Consumer medicine information


 This medicine is subject to additional monitoring. This will allow quick identification of new safety information. You can help by reporting any side effects you may get. You can report side effects to your doctor, or directly at


Active ingredient(s): romiplostim (ro-mip-lo-stim)

Consumer Medicine Information (CMI)

This leaflet provides important information about using Nplate. You should also speak to your doctor or pharmacist if you would like further information or if you have any concerns or questions about using Nplate.

Where to find information in this leaflet:

1. Why am I using Nplate?
2. What should I know before I use Nplate?
3. What if I am taking other medicines?
4. How do I use Nplate?
5. What should I know while using Nplate?
6. Are there any side effects?
7. Product details

1. Why am I using Nplate?

Nplate contains the active ingredient romiplostim.

Nplate works by stimulating the bone marrow to produce more platelets in patients with a bleeding disorder called ITP. Nplate is used to treat adults and children with ITP.

ITP is the short name for immune thrombocytopenia, a blood disorder where there are lower numbers of platelets than normal in your blood. ITP occurs when your body’s immune system attacks and destroys platelets. If you have ITP, you may be at risk of serious, life-threatening bleeding.

Platelets are cells made in the bone marrow which help your blood to clot. Platelets circulate in your blood. If you have low platelets you could bruise more easily than normal or bleed for a long time after being injured.

Nplate should help to prevent bruising and bleeding associated with ITP. Nplate helps to control your condition but does not cure it.

2. What should I know before I use Nplate?


Do not use Nplate if you are allergic to:

  • romiplostim, or any of the ingredients listed at the end of this leaflet. Always check the ingredients to make sure you can use this medicine.
  • other medicines that are produced by DNA technology using Escherichia coli (E. coli).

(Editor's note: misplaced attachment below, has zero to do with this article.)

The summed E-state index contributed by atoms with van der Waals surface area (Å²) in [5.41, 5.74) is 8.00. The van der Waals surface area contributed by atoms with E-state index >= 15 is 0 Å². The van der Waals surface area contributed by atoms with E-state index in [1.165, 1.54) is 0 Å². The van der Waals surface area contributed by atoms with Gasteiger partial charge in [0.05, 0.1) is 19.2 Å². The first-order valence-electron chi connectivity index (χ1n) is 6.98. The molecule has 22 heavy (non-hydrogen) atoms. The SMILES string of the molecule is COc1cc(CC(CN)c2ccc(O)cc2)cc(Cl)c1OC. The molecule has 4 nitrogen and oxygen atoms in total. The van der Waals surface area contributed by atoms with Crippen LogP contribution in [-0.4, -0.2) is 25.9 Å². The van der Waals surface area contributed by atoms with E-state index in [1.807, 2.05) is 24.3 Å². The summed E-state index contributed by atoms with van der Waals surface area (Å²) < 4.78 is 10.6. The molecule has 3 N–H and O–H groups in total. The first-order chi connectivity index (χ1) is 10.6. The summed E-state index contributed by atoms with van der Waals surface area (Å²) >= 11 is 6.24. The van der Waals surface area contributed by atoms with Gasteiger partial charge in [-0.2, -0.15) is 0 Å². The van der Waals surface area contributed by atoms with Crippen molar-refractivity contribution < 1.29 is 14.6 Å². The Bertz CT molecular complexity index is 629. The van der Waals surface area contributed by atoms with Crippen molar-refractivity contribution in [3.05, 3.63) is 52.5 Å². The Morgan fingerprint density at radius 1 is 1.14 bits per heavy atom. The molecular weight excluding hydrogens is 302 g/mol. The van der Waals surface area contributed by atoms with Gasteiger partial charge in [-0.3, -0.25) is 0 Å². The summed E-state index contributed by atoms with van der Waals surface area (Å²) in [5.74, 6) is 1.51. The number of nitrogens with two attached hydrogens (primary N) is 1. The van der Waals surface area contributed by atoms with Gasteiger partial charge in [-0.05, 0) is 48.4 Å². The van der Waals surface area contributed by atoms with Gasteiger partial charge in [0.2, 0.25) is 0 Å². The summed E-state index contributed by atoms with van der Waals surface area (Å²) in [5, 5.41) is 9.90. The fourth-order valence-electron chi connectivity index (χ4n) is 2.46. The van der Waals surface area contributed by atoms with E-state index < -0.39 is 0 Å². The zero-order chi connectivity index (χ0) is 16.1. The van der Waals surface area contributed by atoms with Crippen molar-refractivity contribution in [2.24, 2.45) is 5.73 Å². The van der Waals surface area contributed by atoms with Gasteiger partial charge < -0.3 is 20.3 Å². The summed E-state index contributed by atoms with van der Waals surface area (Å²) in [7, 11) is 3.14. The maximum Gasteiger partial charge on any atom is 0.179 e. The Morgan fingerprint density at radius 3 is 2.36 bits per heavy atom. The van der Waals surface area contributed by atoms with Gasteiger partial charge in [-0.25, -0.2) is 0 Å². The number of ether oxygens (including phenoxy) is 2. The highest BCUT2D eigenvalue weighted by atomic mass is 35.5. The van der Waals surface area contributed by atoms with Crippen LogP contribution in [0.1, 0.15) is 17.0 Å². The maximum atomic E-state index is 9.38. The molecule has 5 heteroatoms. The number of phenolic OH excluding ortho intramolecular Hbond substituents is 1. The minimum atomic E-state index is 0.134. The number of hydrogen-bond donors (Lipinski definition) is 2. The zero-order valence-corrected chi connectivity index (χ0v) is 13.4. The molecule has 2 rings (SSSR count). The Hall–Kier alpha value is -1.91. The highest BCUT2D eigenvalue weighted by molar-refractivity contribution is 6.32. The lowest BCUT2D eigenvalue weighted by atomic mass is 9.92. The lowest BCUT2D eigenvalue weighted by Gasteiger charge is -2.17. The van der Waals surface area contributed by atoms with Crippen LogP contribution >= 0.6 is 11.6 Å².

Check with your doctor if you:

  • have surgery planned
  • have any other medical conditions including:
    – liver problems
    – kidney problems
    – cancer or precancer of the blood
    – blood clots, or if blood clots are common in your family. The risk of blood clots may be increased if you:
    — are a female taking the contraceptive pill
    — take hormone replacement therapy
    — are a smoker
    — have recently had surgery or an injury
    — are overweight (obese)
    — are 65 years of age or older
    — are bedridden.
  • take any medicines for any other condition. See Section 3. What if I am taking other medicines?

During treatment, you may be at risk of developing certain side effects. It is important you understand these risks and how to monitor for them. See additional information under Section 6. Are there any side effects?

Use in children

Nplate is not recommended for use in children aged under 1 year.


Check with your doctor if you are pregnant or intend to become pregnant. Nplate is not recommended to be used during pregnancy unless advised by your doctor. Your doctor can discuss the risks and benefits with you.


Talk to your doctor if you are breastfeeding or intend to breastfeed. Nplate is not recommended for use if you are breast feeding. It is not known whether romiplostim is present in human milk. A decision on whether to discontinue breast-feeding or discontinue therapy with romiplostim should be made taking into account the benefit of breast-feeding to your child and the benefit of romiplostim therapy to you.

3. What if I am taking other medicines?

Some medicines may interfere with Nplate and affect how it works.

Tell your healthcare provider if you take:

  • medicines used to prevent blood clots. There is a greater risk of bleeding when you lower the dose or stop taking Nplate. Your doctor will adjust your dose of Nplate to ensure that your platelet count does not become too high.
  • any of the following medicines to treat your ITP, including, and not limited to:
    – medicines to reduce the activity of your immune system, such as:
    — azathioprine
    — corticosteroids
    – danazole (a synthetic hormone)
    – blood products called immunoglobulins, which are used to prevent some infections.
    These may be reduced or stopped when given together with Nplate.
  • any other medicines, including any medicines, vitamins or supplements that you buy without a prescription from your pharmacy, supermarket or health food shop.

Check with your doctor or pharmacist if you are not sure about what medicines, vitamins or supplements you are taking and if these affect Nplate.

4. How do I use Nplate?

How to use Nplate